I had put these novellas on hold for this year, to focus on getting my five previously published books back into distribution, and to publish Bedouin Boy and Grave Bargains. But I’m feeling like my soul needs to be working on my Irish novels right now. They are my passion project, my life’s work. I derive a certain type of joy from working on these particular stories that no other story I have worked on before has given me. I’ve decided to use this as my ‘dabble’ project, just something to tap into on the weekends and in my spare time. No deadlines, no pressure. Just pure creativity. That is what my soul needs right now.

This year, I have learned how to return to the pure joy of writing. I have remembered how to write just for me. To distract me, to lift my spirits. And if you too are struggling, I encourage you to seek out what you love, what sets your soul on fire, and do more of that.

This picture was taken on my first trip to Ireland in 2012. It is at Dún Aonghasa on Inishmore, one of the three Aran Islands, off the coast of Galway.

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Believe in your dreams, even now.

My writing goals have transitioned well during this strange time.
During lockdown, I have worked hard to get some tasks on my to-do list done, including re-publishing all of my previous releases to Kobo and Google Play Books.

My travel goals have not transitioned so well. I’ve been faced with some very challenging questions during my self-introspection, and I have spent quite a bit of time wondering how my travel wish-list will be impacted by this pandemic. I have had to let go of what I thought my travels would look like, to allow for a new picture to be painted.

My passion for exploring the world is as ingrained in me as my passion for writing. Just like my love of the written word, I feel like I was born with a passion for travel, and that it is part of my life’s purpose to have these experiences. And, like my passion for storytelling, I feel somewhere inside me that even this pandemic will not stop me from fulfilling my life’s purpose of world exploration.

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For a minute there, I lost myself.

To quote the Radiohead song ‘Karma Police’.

Last night, I was sitting up past midnight writing this blog post, having just surfaced from an episode of seriously ugly crying. Its the pandemic. Its the hate crime. It all hit me all at once, and not for the first time.

Since the 2020 shit show began, I have tried so hard to stay positive, to keep creating if for no other reason than to keep my own spirits up. Even if nobody cared what I was doing. Even if the news I shared with my followers about my writing and publishing progress was drowned out by world events. I wrote to cling to some sense of normality and purpose. Last night, I felt hopeless, and briefly lost sight of why I was writing.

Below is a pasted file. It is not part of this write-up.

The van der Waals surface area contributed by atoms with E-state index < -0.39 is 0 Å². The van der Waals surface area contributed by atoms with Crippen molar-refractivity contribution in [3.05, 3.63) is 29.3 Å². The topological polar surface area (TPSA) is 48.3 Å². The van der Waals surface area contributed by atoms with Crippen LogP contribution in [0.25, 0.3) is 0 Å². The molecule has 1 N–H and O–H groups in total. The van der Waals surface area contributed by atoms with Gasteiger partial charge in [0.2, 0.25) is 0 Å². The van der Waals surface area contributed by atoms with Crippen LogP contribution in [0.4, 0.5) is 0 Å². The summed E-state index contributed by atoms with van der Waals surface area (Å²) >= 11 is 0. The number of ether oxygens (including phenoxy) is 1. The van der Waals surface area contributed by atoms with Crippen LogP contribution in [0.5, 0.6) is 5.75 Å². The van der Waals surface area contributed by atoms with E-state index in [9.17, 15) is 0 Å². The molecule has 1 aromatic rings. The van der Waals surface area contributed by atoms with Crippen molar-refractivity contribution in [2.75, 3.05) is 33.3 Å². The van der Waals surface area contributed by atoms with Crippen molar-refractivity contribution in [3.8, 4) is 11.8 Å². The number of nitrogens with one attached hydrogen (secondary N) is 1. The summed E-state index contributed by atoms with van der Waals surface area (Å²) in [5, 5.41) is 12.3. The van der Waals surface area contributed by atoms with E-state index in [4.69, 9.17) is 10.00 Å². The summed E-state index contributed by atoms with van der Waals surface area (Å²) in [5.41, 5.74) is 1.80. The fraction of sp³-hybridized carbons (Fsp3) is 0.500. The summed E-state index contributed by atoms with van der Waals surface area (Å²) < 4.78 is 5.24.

I gave into the feelings that trying to pursue these creative goals was pointless. I’m smashing my goals, and I’m getting my books back into distribution. But the whole world is so distracted that doing these things sometimes feels like an act of ignorance. That by trying to continue to strive to reach my creative goals, I’m somehow in denial about the state of the world. That I shouldn’t be trying to draw people’s attention away from the current social issues we face by sharing my personal successes and progress.

Like so many other creatives (lets face it, all creatives) I have struggled with a sense that my creations are pointless right now. From pandemics to hate crimes, there so much uncertainty. People are distracted, mentally and emotionally exhausted, myself included. I’d like to think my stories provide people with an escape from reality, but do they really want the escape that I want to provide? Do they feel as guilty about escaping reality through reading as much as I feel guilty about enabling their escapism through my writing?

After writing all this down, my tears had calmed and my eyes were heavy and tired. It was nearly 1am, and I realized something again that I realized at the start of the pandemic. Something I monetarily forgot in the overwhelming sense of hopelessness. And what I realized is this.

At the core, my writing is for me. The simple act of writing lifts my spirits even when publishing feels pointless. So I will keep writing, no matter what. Whether the world pays attention or not.